Such protection methods could be concrete casing around the top section of the well, a concrete lid with a outlet pipe for the water. All outlets should be protected so nothing can crawl or be dropped in the supply. Any ground around the well or outlets should be maintained to prevent any accidental contamination at point of delivery also.

Without knowing more about the spring location and type it is difficult to describe exactly what the set up should be ie. If the pump should be sat on top of the lid for easier maintenance or whether you could incorporate a filter bed within the well.

I attach some information from our book 'Engineering in Emergencies', section 3 of WATER in emergencies, and also an OXFAM document on spring protection.

However if you could provide us some more information and any photos or topographical details you have we would be pleased to be able to answer your specific problem as accurately as we can rather than giving you general information on the topic.


Dear Barbara,

If the water source is an open well then it is likely that there will be bacteriological contamination unless it is in a very remote area. Pauline has suggested some good precautions of capping the well and building a concrete apron around it. This may not be feasible if other people are using the well for water supply, especially if they are using buckets to draw water. This would cut down on the risks of bacteriological contamination significantly but there may be sub-surface flows to the well and you need to be very careful if there are any latrines or leaking sewage pipes nearby.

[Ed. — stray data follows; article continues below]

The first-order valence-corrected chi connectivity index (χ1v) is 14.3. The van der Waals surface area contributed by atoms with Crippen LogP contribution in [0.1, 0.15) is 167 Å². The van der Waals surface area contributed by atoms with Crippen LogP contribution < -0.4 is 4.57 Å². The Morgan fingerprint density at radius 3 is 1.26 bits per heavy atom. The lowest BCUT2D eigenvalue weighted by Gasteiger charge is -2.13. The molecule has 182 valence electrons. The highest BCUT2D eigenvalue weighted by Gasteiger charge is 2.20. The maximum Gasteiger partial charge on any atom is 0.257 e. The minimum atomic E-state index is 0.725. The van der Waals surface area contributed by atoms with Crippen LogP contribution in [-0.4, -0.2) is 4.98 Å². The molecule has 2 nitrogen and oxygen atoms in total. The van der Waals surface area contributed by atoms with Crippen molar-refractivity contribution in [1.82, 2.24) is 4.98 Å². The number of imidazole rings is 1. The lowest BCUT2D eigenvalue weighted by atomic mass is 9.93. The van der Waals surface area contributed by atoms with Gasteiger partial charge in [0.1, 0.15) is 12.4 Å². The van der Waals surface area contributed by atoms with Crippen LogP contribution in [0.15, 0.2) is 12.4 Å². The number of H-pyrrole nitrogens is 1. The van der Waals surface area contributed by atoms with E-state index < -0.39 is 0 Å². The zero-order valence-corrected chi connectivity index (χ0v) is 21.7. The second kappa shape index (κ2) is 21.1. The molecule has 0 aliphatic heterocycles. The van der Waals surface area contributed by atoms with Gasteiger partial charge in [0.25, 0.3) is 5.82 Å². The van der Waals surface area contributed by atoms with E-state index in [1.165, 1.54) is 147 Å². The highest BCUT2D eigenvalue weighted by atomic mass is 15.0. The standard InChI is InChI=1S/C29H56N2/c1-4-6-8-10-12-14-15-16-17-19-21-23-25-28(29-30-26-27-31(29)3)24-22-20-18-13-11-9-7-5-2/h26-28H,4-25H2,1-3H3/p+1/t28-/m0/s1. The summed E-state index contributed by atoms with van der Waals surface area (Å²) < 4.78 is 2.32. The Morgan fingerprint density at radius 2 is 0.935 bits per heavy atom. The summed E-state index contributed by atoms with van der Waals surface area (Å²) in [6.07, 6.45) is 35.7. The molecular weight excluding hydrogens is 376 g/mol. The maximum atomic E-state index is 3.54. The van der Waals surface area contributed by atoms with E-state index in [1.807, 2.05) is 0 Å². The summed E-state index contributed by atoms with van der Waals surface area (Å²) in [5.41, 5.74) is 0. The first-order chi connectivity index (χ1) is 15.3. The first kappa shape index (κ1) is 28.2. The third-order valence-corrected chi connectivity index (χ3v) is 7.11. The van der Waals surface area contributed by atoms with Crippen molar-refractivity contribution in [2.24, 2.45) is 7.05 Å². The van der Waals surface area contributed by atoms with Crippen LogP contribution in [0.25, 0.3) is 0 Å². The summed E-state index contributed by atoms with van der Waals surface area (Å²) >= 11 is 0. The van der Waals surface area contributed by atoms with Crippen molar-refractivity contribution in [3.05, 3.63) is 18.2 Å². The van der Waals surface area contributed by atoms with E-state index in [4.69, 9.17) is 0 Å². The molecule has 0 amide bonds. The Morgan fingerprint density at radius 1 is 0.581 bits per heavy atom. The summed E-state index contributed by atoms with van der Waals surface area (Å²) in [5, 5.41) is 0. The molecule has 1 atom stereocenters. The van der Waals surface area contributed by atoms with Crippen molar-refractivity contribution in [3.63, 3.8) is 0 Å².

Water could be tested for faecal coliform bacteria at a public health laboratory if there is one nearby or using a portable kit such as the Oxfam Del Agua kit. There is a school of thought that says there is little point in testing water if you can do little to change the situation if the water fails the test. A simple inspection of the water source can identify with some accuracy the likelihood of bacteriological contamination without the need for testing. Shallow wells are likely to be contaminated, especially without the protection described above but deeper boreholes and natural springs are likely to be better, though this comes with no guarantees.

Biological contamination in most places is a much higher risk than chemical and causes most water borne diseases; diarrhea, cholera, dysentery etc. Globally the World Health Organisation standards are considered the minimum but in many countries these are adapted into local standards. There are a lot of different parameters that can be measured and for which there are standards and for some chemicals the standard is the minimum detectable limit. In the UK the public water supply is tested against some 200 parameters whereas on every bottle of water you will find a shorter list of perhaps 12 of the key ones, sometimes compared against the WHO standard. Testing is expensive and requires a specialised laboratory though portable kits do exist for some things. Chemical contamination may come from the water itself or from pollution from mining, industry or agro-chemicals. If the area is remote and the local water authorities have not identified any chemical contamination of the water in the area then it is probably OK.